Let’s look at our lifecycle as a typical customer. We see an ad, or find a link in a search, or get a reference from our network about a new brand. We go to the website or app. It is not always that we will do a transaction in the first instance. In the event that we don’t, the brand will get some info for retargeting us via a cookie. This is the first place brands miss a trick by not persuading us to provide an email address to ensure they have a direct relationship to bring us back to their property in future.

If we do a transaction, then the brand gets some information about us. For digital products, we are asked to create a login and a first-party relationship is established. For physical products, we will be asked to provide much more personal info. All this assumes the transaction is happening at a brand’s own property. In the event that a transaction takes place via a marketplace, very little direct information is accessible to the brand – the intermediary has the info and the power over the relationship and future purchases. Even social media platforms like Facebook, Instagram and WhatsApp which allow for content subscriptions control what we see via their algorithms, further reducing the power brands have to make their voice heard.

The situation gets compounded by the huge array of choices customers have. As such, attention is short and temporary. Brands who have the digital identity of customers can start pushing messages to attract customers back. But in our inbox, every message looks just the same. We decide in a second or two whether to ignore or open. With many brands vying for attention, and spammers too having access to our inbox, the flood of incoming messages keeps increasing.

While the mailbox platforms like Gmail or Yahoo do track our opens and clicks (engagement), the inflow of messages keeps increasing. Gmail has created multiple folders to sort our incoming messages. For brands, this isn’t the ideal situation: Gmail’s algorithms are determining what sort of attention relationship the brand can have with the customer. Inbox communism (every brand message treated alike) leads to attention recession (almost every brand message ignored).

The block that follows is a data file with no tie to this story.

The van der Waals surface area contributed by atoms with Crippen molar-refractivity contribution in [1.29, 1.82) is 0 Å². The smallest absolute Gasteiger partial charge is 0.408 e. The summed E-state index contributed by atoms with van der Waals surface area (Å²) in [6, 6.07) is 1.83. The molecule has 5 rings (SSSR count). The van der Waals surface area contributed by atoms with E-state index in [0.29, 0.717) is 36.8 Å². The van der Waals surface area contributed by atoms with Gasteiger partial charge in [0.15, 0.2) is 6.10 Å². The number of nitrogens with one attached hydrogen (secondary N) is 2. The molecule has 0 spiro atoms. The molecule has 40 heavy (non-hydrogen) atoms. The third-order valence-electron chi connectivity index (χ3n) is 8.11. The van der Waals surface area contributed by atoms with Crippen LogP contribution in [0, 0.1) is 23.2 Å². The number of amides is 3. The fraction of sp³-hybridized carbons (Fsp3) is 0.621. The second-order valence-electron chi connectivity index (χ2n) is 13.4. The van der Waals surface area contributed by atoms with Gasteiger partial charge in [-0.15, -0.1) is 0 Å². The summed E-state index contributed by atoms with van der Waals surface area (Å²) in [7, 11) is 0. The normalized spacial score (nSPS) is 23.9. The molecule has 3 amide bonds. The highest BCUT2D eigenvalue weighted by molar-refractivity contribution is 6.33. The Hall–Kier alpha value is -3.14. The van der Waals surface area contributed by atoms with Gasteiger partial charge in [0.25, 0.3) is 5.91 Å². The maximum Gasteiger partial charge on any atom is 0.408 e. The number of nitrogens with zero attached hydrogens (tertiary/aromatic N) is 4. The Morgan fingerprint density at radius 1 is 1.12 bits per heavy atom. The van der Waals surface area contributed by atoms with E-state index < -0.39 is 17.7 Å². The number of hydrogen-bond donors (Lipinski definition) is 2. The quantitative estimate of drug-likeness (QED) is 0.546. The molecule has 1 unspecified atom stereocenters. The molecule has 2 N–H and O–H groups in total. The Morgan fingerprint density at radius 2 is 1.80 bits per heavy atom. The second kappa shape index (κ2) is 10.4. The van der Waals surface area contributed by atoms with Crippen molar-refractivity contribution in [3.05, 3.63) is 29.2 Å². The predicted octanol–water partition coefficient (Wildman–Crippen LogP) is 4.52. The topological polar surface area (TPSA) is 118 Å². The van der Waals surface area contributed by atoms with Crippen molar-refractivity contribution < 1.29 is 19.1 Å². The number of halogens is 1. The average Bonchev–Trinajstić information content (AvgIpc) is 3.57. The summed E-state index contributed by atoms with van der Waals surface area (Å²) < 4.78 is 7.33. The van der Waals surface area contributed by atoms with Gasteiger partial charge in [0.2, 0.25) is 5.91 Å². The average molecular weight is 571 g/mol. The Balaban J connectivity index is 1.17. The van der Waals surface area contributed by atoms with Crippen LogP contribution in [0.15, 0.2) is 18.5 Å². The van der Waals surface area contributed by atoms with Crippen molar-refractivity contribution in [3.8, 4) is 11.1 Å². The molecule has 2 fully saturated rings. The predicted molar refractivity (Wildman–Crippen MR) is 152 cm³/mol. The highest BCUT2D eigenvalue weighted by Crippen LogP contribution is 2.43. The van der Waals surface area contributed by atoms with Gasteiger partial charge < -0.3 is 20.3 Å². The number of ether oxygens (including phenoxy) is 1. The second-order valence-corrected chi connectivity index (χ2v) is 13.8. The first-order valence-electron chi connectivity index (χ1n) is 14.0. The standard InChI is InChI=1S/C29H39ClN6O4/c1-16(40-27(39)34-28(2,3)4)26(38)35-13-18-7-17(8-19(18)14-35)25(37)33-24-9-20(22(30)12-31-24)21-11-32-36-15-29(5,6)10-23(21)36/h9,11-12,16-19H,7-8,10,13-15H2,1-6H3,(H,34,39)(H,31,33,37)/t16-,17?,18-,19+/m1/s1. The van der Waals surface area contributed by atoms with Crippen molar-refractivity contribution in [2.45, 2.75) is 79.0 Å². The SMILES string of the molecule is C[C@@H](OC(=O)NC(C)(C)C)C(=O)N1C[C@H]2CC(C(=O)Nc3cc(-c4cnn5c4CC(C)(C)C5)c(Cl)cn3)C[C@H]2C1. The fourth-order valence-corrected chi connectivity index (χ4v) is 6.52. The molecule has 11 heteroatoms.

Across the three inboxes that dominate our digital lives, we as recipients have already made our choices. We open just 10% of emails (meaning we ignore 9 of every 10 incoming messages). We do almost the same with SMS – in fact, now that person-to-person messages have moved to WhatsApp and OTPs are auto-read by apps, we barely bother with SMSes. We block about half the push notifications from apps. Taken together, we probably ignore 80-90% of brand messages sent to us. And as we ignore brand messages, the primacy of that brand in our lives diminishes and the line of communications breaks. What is the brand’s response to this attention recession? Pay money to Google, Facebook and Amazon to win us back! And with every brand doing the same, marketing departments become collection agents for Big Tech.

What actions can marketers take to stop getting caught in this spend spiral? Brand messages today are focused on delivery rather than delight – which leads to our mindset of delete. Marketers need to think incentives and gamification to invert the open-ignore ratio. Attention Messaging is the way to make this happen.

Attention Messaging: Bridging Adtech, CPaaS and Martech (Part 1)

Marketing’s Missing Centre

In the previous series, I wrote about how marketing is getting disrupted and what it will take to simplify it. I ended with the recommendation: “Make attention the new acquisition, and rewards the new experience.” In this series, I will delve deeper into what I think of as marketing’s missing centre.